By Philip Pullella
VATICAN CITY (Reuters) - Vatican departments had more than a billion euros that were not declared on an overall balance sheet before new accounting standards kicked in last year, a financial statement showed on Thursday.
The man appointed to clean up Vatican finances said last December that departments had "tucked away" million of euros and followed "long-established patterns" in jealously managing their affairs without reporting to any central accounting office.
Thursday's statement showed that such funds totaled about 1.1 billion euros ($1.2 billion), the first time the Vatican has quantified the unreported funds discovered after Cardinal George Pell took up the newly created post of economy minister.
Pope Francis picked Pell, an outsider from the English-speaking world, to oversee the Vatican's often muddled finances after decades of control by Italians.
Pell did not suggest any wrongdoing but said the departments had long had "an almost free hand" with their finances. The Vatican said at the time that Pell was not referring to any "illegal, illicit or badly administered funds".
The financial statement for 2014, issued after a meeting of the Vatican's Council for the Economy, also showed that the Holy See, including most of its departments in Rome and embassies around the world, ran a budget deficit of 25.6 million euros, in line with the previous year.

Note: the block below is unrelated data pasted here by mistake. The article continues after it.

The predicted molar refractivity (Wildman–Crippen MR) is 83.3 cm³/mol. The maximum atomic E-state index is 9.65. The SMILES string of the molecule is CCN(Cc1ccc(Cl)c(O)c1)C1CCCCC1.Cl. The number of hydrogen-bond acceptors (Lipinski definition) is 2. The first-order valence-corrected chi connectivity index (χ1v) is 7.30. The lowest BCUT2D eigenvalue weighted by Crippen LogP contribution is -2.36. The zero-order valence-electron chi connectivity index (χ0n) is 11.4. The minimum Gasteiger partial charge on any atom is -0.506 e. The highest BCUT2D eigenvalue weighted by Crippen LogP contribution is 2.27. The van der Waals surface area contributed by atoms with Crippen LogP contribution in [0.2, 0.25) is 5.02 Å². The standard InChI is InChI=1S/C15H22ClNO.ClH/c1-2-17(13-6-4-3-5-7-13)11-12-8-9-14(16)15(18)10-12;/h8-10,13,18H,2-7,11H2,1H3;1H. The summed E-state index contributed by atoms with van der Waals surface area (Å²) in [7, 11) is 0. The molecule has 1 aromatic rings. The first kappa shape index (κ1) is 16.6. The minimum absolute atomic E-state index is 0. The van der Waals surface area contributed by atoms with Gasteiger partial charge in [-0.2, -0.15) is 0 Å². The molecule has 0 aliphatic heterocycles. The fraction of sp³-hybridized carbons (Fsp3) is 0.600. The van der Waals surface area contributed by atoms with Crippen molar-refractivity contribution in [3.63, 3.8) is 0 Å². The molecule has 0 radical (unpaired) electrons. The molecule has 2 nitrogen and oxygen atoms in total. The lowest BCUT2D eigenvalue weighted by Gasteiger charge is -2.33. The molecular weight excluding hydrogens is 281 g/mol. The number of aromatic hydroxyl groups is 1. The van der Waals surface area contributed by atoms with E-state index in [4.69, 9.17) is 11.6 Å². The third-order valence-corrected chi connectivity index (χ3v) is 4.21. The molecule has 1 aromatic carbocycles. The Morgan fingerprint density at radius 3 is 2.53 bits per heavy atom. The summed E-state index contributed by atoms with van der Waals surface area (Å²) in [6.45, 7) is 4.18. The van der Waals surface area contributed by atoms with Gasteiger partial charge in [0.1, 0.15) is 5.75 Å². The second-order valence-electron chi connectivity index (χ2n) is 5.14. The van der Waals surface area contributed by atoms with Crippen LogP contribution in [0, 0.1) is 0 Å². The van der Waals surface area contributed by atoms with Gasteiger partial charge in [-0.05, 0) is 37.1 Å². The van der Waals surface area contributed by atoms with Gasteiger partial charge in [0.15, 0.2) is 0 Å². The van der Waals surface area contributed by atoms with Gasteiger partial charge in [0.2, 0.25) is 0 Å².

Vatican City State, which has a separate budget, ran a surplus of 63.5 million euros, almost twice the previous year's, due to strong revenue from the Vatican Museums, which draw about six million paying visitors a year, and other cultural activities.
Since the pope's election in March, 2013, the Vatican has enacted major reforms to adhere to international financial standards and prevent money laundering and has closed many suspicious accounts at its scandal-rocked bank, the Institute for Works of Religion (IOR).
Last year, the Vatican adopted International Public Sector Accounting Standards (IPSAS) and each department's financial statements are now reviewed by am international auditing firm.
($1 = 0.9189 euros)
(Reporting by Philip Pullella; Editing by Robin Pomeroy)